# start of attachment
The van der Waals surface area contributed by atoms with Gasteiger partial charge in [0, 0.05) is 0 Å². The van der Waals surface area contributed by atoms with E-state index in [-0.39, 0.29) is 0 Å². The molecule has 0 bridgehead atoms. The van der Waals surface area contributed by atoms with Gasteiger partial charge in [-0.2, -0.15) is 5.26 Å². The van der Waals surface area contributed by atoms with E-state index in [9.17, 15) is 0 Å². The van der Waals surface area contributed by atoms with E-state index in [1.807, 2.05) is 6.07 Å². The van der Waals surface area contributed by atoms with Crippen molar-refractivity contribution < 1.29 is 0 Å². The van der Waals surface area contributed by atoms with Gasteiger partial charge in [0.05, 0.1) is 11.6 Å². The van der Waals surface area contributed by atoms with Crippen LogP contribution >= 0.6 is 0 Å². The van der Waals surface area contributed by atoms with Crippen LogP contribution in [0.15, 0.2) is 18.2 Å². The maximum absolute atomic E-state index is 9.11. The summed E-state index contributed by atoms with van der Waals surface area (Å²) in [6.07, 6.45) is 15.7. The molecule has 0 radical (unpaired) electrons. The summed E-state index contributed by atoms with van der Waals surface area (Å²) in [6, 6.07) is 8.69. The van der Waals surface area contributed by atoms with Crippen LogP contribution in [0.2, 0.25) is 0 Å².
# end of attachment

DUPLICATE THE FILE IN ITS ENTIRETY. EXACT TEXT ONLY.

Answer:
The van der Waals surface area contributed by atoms with Gasteiger partial charge in [0, 0.05) is 0 Å². The van der Waals surface area contributed by atoms with E-state index in [-0.39, 0.29) is 0 Å². The molecule has 0 bridgehead atoms. The van der Waals surface area contributed by atoms with Gasteiger partial charge in [-0.2, -0.15) is 5.26 Å². The van der Waals surface area contributed by atoms with E-state index in [9.17, 15) is 0 Å². The van der Waals surface area contributed by atoms with E-state index in [1.807, 2.05) is 6.07 Å². The van der Waals surface area contributed by atoms with Crippen molar-refractivity contribution < 1.29 is 0 Å². The van der Waals surface area contributed by atoms with Gasteiger partial charge in [0.05, 0.1) is 11.6 Å². The van der Waals surface area contributed by atoms with Crippen LogP contribution >= 0.6 is 0 Å². The van der Waals surface area contributed by atoms with Crippen LogP contribution in [0.15, 0.2) is 18.2 Å². The maximum absolute atomic E-state index is 9.11. The summed E-state index contributed by atoms with van der Waals surface area (Å²) in [6.07, 6.45) is 15.7. The molecule has 0 radical (unpaired) electrons. The summed E-state index contributed by atoms with van der Waals surface area (Å²) in [6, 6.07) is 8.69. The van der Waals surface area contributed by atoms with Crippen LogP contribution in [0.2, 0.25) is 0 Å².